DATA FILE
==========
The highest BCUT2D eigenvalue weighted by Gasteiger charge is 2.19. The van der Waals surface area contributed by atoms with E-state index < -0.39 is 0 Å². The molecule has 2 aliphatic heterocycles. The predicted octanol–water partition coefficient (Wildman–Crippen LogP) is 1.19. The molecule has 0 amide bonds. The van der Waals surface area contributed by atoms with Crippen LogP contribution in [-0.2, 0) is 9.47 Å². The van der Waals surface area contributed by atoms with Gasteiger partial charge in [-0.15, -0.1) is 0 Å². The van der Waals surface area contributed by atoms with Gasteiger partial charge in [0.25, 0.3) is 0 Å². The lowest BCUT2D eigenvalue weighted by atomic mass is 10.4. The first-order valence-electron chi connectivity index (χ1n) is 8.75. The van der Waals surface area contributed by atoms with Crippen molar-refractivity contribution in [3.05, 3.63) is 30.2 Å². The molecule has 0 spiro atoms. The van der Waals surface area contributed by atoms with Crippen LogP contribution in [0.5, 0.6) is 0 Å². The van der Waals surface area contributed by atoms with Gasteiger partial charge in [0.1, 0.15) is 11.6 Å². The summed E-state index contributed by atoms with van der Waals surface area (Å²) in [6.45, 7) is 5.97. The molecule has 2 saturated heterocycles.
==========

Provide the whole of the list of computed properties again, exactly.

The highest BCUT2D eigenvalue weighted by Gasteiger charge is 2.19. The van der Waals surface area contributed by atoms with E-state index < -0.39 is 0 Å². The molecule has 2 aliphatic heterocycles. The predicted octanol–water partition coefficient (Wildman–Crippen LogP) is 1.19. The molecule has 0 amide bonds. The van der Waals surface area contributed by atoms with Crippen LogP contribution in [-0.2, 0) is 9.47 Å². The van der Waals surface area contributed by atoms with Gasteiger partial charge in [-0.15, -0.1) is 0 Å². The van der Waals surface area contributed by atoms with Gasteiger partial charge in [0.25, 0.3) is 0 Å². The lowest BCUT2D eigenvalue weighted by atomic mass is 10.4. The first-order valence-electron chi connectivity index (χ1n) is 8.75. The van der Waals surface area contributed by atoms with Crippen molar-refractivity contribution in [3.05, 3.63) is 30.2 Å². The molecule has 0 spiro atoms. The van der Waals surface area contributed by atoms with Crippen LogP contribution in [0.5, 0.6) is 0 Å². The van der Waals surface area contributed by atoms with Gasteiger partial charge in [0.1, 0.15) is 11.6 Å². The summed E-state index contributed by atoms with van der Waals surface area (Å²) in [6.45, 7) is 5.97. The molecule has 2 saturated heterocycles.